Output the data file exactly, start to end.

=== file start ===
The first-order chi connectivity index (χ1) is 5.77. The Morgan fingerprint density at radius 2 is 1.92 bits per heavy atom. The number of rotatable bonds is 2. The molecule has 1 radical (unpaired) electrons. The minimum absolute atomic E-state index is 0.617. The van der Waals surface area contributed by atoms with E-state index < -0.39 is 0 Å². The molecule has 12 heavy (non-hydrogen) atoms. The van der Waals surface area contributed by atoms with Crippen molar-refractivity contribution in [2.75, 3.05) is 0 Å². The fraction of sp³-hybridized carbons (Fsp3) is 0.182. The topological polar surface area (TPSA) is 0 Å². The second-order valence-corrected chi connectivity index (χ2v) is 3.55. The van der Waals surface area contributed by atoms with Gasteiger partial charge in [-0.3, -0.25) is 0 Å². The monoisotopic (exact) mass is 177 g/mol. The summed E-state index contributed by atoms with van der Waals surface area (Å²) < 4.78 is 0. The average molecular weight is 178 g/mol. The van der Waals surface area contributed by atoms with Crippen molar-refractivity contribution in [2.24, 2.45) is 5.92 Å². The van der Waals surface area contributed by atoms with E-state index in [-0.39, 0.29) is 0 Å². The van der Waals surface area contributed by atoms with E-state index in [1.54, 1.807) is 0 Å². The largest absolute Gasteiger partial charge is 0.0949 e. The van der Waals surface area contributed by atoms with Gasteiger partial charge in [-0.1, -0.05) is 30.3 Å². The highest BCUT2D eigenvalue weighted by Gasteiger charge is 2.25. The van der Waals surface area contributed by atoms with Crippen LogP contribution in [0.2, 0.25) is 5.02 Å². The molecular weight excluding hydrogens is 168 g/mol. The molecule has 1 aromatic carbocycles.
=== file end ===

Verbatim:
The first-order chi connectivity index (χ1) is 5.77. The Morgan fingerprint density at radius 2 is 1.92 bits per heavy atom. The number of rotatable bonds is 2. The molecule has 1 radical (unpaired) electrons. The minimum absolute atomic E-state index is 0.617. The van der Waals surface area contributed by atoms with E-state index < -0.39 is 0 Å². The molecule has 12 heavy (non-hydrogen) atoms. The van der Waals surface area contributed by atoms with Crippen molar-refractivity contribution in [2.75, 3.05) is 0 Å². The fraction of sp³-hybridized carbons (Fsp3) is 0.182. The topological polar surface area (TPSA) is 0 Å². The second-order valence-corrected chi connectivity index (χ2v) is 3.55. The van der Waals surface area contributed by atoms with Gasteiger partial charge in [-0.3, -0.25) is 0 Å². The monoisotopic (exact) mass is 177 g/mol. The summed E-state index contributed by atoms with van der Waals surface area (Å²) < 4.78 is 0. The average molecular weight is 178 g/mol. The van der Waals surface area contributed by atoms with Crippen molar-refractivity contribution in [2.24, 2.45) is 5.92 Å². The van der Waals surface area contributed by atoms with E-state index in [-0.39, 0.29) is 0 Å². The van der Waals surface area contributed by atoms with E-state index in [1.54, 1.807) is 0 Å². The largest absolute Gasteiger partial charge is 0.0949 e. The van der Waals surface area contributed by atoms with Gasteiger partial charge in [-0.1, -0.05) is 30.3 Å². The highest BCUT2D eigenvalue weighted by Gasteiger charge is 2.25. The van der Waals surface area contributed by atoms with Crippen LogP contribution in [0.2, 0.25) is 5.02 Å². The molecular weight excluding hydrogens is 168 g/mol. The molecule has 1 aromatic carbocycles.